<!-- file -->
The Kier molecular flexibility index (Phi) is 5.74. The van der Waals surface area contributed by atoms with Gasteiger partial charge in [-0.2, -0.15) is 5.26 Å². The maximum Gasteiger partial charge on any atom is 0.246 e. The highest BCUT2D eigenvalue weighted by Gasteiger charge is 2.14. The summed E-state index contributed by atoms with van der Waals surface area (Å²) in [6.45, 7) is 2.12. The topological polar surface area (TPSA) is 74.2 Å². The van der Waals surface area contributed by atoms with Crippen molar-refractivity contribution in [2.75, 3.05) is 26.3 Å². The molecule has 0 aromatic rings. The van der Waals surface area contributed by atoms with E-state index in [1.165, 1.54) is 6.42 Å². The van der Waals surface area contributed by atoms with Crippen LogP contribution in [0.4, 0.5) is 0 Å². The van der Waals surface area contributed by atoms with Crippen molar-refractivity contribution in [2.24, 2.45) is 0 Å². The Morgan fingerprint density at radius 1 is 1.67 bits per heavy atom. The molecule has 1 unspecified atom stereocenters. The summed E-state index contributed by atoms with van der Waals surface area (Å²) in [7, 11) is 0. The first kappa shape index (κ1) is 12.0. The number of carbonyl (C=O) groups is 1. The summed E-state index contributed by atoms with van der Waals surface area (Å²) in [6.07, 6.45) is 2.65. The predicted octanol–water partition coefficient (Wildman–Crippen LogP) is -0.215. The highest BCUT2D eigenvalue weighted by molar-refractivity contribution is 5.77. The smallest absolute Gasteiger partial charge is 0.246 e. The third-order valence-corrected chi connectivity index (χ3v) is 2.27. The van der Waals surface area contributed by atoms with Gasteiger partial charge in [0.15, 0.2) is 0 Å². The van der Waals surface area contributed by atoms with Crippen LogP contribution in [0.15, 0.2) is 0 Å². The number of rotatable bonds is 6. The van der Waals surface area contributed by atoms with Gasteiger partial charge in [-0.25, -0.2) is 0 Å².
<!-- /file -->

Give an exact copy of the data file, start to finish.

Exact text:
The Kier molecular flexibility index (Phi) is 5.74. The van der Waals surface area contributed by atoms with Gasteiger partial charge in [-0.2, -0.15) is 5.26 Å². The maximum Gasteiger partial charge on any atom is 0.246 e. The highest BCUT2D eigenvalue weighted by Gasteiger charge is 2.14. The summed E-state index contributed by atoms with van der Waals surface area (Å²) in [6.45, 7) is 2.12. The topological polar surface area (TPSA) is 74.2 Å². The van der Waals surface area contributed by atoms with Crippen molar-refractivity contribution in [2.75, 3.05) is 26.3 Å². The molecule has 0 aromatic rings. The van der Waals surface area contributed by atoms with E-state index in [1.165, 1.54) is 6.42 Å². The van der Waals surface area contributed by atoms with Crippen LogP contribution in [0.4, 0.5) is 0 Å². The van der Waals surface area contributed by atoms with Crippen molar-refractivity contribution in [2.24, 2.45) is 0 Å². The Morgan fingerprint density at radius 1 is 1.67 bits per heavy atom. The molecule has 1 unspecified atom stereocenters. The summed E-state index contributed by atoms with van der Waals surface area (Å²) in [7, 11) is 0. The first kappa shape index (κ1) is 12.0. The number of carbonyl (C=O) groups is 1. The summed E-state index contributed by atoms with van der Waals surface area (Å²) in [6.07, 6.45) is 2.65. The predicted octanol–water partition coefficient (Wildman–Crippen LogP) is -0.215. The highest BCUT2D eigenvalue weighted by molar-refractivity contribution is 5.77. The smallest absolute Gasteiger partial charge is 0.246 e. The third-order valence-corrected chi connectivity index (χ3v) is 2.27. The van der Waals surface area contributed by atoms with Gasteiger partial charge in [0.15, 0.2) is 0 Å². The van der Waals surface area contributed by atoms with Crippen LogP contribution in [0.15, 0.2) is 0 Å². The number of rotatable bonds is 6. The van der Waals surface area contributed by atoms with Gasteiger partial charge in [-0.25, -0.2) is 0 Å².